As part of its Tosa Restarts program, Wauwatosa has approved a plan that aims to speed up the process of considering applications for sidewalk sales for retail stores, expanded outdoor seating for restaurants and bars, and, "other creative business solutions," during this difficult economic time.
Via the program, the city promises to review and approve, as appropriate, applications for activities like:
- Outdoor seating on sidewalk, public property or private property in a new or expanded way
- Sidewalk sales for retail shops
- Food trucks on public lands or areas not ordinarily used for parking a vehicle (note: food licensing and safety regulations continue to apply in full)
- Temporary signage
- Special events, parking lot uses, road closures, and block party fees waived, but charges for any extraordinary services
- Liquor licenses for curbside delivery areas, expanded sidewalk cafes, special events and parking lot uses
"Expediting approval processes is one small way we can support our businesses as they reopen and follow social distancing and reduced capacity guidelines," said Paulette Enders, director of development for the City of Wauwatosa.
"We will continue to prioritize public safety, ADA compliance, and other safety measures as we allow creative use of spaces throughout Wauwatosa."
Earlier in May, Tosa Restarts launched with a financial assistance package for business owners.
According to a press release issued Friday by the city, the program’s goal is to "generate vibrancy within Wauwatosa’s commercial districts, as well as eliminate or reduce fees where allowed," as a means of battling the financial challenges created by the COVID-19 pandemic shutdown.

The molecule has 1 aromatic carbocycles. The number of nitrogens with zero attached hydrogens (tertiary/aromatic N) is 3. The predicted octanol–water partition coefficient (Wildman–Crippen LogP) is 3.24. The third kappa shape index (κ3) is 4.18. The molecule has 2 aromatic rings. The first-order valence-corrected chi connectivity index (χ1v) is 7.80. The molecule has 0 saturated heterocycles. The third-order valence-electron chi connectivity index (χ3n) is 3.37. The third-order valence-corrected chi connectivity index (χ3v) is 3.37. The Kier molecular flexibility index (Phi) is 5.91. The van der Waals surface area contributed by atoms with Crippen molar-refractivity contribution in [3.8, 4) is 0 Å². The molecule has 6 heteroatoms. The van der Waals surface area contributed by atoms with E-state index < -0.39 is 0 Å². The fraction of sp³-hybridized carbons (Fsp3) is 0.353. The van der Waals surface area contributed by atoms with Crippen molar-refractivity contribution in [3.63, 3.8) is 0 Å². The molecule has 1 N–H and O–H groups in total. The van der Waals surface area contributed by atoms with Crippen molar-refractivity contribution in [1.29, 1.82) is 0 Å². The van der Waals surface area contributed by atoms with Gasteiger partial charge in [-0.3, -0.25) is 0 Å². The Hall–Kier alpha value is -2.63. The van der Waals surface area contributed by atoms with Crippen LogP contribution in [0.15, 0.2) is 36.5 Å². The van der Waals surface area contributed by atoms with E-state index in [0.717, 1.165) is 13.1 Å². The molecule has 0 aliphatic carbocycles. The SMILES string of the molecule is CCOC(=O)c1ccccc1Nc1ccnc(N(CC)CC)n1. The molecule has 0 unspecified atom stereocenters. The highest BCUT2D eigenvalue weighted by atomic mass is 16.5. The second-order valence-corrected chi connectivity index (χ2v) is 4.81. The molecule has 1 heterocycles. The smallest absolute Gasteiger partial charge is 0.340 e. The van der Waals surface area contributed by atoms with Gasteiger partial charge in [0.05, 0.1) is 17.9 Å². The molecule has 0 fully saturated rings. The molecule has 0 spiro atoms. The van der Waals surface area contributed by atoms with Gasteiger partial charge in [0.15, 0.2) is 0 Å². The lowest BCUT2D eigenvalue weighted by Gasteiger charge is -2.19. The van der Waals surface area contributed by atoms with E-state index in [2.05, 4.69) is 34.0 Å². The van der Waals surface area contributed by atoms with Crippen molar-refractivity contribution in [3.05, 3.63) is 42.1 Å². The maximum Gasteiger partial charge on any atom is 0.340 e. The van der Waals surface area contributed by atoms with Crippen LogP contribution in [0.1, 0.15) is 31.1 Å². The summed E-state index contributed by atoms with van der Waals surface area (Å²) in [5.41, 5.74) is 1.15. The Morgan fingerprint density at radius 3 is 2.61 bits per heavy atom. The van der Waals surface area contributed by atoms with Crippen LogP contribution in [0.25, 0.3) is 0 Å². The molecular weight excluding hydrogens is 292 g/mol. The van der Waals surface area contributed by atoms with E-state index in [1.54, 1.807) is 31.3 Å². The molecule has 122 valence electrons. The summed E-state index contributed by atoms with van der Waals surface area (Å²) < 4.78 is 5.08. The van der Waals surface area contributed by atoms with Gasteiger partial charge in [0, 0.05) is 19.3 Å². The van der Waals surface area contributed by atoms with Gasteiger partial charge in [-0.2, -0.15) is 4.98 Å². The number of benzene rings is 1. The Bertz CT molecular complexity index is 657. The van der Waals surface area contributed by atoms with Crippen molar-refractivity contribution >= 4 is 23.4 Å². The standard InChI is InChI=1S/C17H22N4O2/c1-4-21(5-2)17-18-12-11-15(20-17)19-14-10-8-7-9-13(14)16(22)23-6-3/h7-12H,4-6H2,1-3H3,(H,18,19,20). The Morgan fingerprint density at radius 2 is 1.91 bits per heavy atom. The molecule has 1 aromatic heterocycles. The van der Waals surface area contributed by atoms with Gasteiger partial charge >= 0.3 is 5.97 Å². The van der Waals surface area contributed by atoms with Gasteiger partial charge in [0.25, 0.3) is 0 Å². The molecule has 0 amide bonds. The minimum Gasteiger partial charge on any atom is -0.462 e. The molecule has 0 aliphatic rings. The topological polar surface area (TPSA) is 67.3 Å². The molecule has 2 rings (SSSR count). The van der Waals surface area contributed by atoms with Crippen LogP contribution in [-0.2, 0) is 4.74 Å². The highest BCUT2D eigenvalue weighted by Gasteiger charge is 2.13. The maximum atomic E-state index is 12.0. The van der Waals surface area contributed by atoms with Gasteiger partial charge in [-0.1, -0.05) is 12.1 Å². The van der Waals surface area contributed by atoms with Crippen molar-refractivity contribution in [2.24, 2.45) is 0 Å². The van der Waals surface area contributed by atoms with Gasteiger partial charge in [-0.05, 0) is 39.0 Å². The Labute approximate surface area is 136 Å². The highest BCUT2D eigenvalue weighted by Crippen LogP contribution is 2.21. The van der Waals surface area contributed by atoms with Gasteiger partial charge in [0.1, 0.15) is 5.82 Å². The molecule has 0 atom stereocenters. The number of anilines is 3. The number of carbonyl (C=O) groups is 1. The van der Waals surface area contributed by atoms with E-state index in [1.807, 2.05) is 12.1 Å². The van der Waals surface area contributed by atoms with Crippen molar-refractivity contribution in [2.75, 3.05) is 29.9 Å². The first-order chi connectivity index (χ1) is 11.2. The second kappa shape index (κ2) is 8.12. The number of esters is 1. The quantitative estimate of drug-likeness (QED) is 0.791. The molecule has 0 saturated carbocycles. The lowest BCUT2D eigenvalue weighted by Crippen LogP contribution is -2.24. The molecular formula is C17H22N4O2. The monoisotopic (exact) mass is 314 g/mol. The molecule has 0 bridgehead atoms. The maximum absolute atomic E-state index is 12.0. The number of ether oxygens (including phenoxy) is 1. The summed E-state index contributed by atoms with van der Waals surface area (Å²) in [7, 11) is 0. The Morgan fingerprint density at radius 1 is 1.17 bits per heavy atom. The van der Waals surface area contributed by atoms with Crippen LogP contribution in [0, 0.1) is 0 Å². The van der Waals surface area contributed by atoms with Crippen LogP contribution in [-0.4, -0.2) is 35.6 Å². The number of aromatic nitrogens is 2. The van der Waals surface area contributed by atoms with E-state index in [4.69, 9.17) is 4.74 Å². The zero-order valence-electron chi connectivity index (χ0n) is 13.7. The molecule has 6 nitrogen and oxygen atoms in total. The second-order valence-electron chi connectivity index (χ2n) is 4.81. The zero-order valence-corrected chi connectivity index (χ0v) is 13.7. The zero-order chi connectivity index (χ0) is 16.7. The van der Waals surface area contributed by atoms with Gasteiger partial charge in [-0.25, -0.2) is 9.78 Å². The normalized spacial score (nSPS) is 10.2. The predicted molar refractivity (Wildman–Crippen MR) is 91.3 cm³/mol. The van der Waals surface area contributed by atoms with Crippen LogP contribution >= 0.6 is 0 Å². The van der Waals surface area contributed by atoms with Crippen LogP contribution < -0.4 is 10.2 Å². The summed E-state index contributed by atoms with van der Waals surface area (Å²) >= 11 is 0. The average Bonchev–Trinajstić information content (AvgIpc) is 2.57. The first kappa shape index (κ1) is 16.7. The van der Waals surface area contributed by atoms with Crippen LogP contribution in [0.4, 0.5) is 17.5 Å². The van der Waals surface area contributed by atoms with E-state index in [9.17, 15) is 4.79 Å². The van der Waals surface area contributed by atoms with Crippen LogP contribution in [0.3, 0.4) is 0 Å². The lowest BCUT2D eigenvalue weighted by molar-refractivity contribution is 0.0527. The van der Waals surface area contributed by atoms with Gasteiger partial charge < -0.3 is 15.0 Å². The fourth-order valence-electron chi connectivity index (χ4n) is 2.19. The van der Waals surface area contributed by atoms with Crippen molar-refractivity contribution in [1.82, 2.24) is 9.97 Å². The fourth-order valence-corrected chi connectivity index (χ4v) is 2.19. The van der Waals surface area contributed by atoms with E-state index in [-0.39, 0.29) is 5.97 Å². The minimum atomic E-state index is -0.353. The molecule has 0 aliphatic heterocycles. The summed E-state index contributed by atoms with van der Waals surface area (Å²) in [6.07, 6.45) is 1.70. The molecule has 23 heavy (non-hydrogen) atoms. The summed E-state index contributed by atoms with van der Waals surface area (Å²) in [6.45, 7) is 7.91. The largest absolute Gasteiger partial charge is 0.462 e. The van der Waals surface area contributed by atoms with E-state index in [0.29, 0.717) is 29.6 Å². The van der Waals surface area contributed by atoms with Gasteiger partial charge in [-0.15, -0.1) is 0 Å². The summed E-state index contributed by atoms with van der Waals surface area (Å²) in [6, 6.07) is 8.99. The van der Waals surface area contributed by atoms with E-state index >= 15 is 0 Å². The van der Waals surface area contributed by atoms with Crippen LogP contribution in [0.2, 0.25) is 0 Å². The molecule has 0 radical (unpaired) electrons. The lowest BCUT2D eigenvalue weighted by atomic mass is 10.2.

So far more than 100 small businesses have received financial assistance.
"As in every community, businesses in Wauwatosa have suffered significant losses during the pandemic," said recently elected Mayor Dennis McBride.
"I’m proud that our city government is providing a boost to our businesses as they reopen, from expediting approval processes to providing financial support, while still emphasizing the need for compliance with health and safety guidelines."
The new rules will provide the kind of flexibility that these times demand, said, Wauwatosa Village BID Director Michelle Haider.
"During this difficult time for small businesses, it is important to give them the flexibility and ability to conduct commerce in a different way going forward, especially during the warmer months when sidewalk sales/use could make a positive impact on the business and Village area," she said.
Born in Brooklyn, N.Y., where he lived until he was 17, Bobby received his BA-Mass Communications from UWM in 1989 and has lived in Walker's Point, Bay View, Enderis Park, South Milwaukee and on the East Side.
He has published three non-fiction books in Italy – including one about an event in Milwaukee history, which was published in the U.S. in autumn 2010. Four more books, all about Milwaukee, have been published by The History Press.
With his most recent band, The Yell Leaders, Bobby released four LPs and had a songs featured in an episode of TV's "Party of Five," and films in Japan, South America and the U.S. The Yell Leaders were named the best unsigned band in their region by VH-1 as part of its Rock Across America 1998 Tour. Most recently, the band contributed tracks to a UK vinyl/CD tribute to the Redskins and collaborated on a track with Italian novelist Enrico Remmert.
He's produced three installments of the "OMCD" series of local music compilations for OnMilwaukee.com and in 2007 produced a CD of Italian music and poetry.
In 2005, he was awarded the City of Asti's (Italy) Journalism Prize for his work focusing on that area.
He can be heard weekly on 88Nine Radio Milwaukee talking about his "Urban Spelunking" series of stories.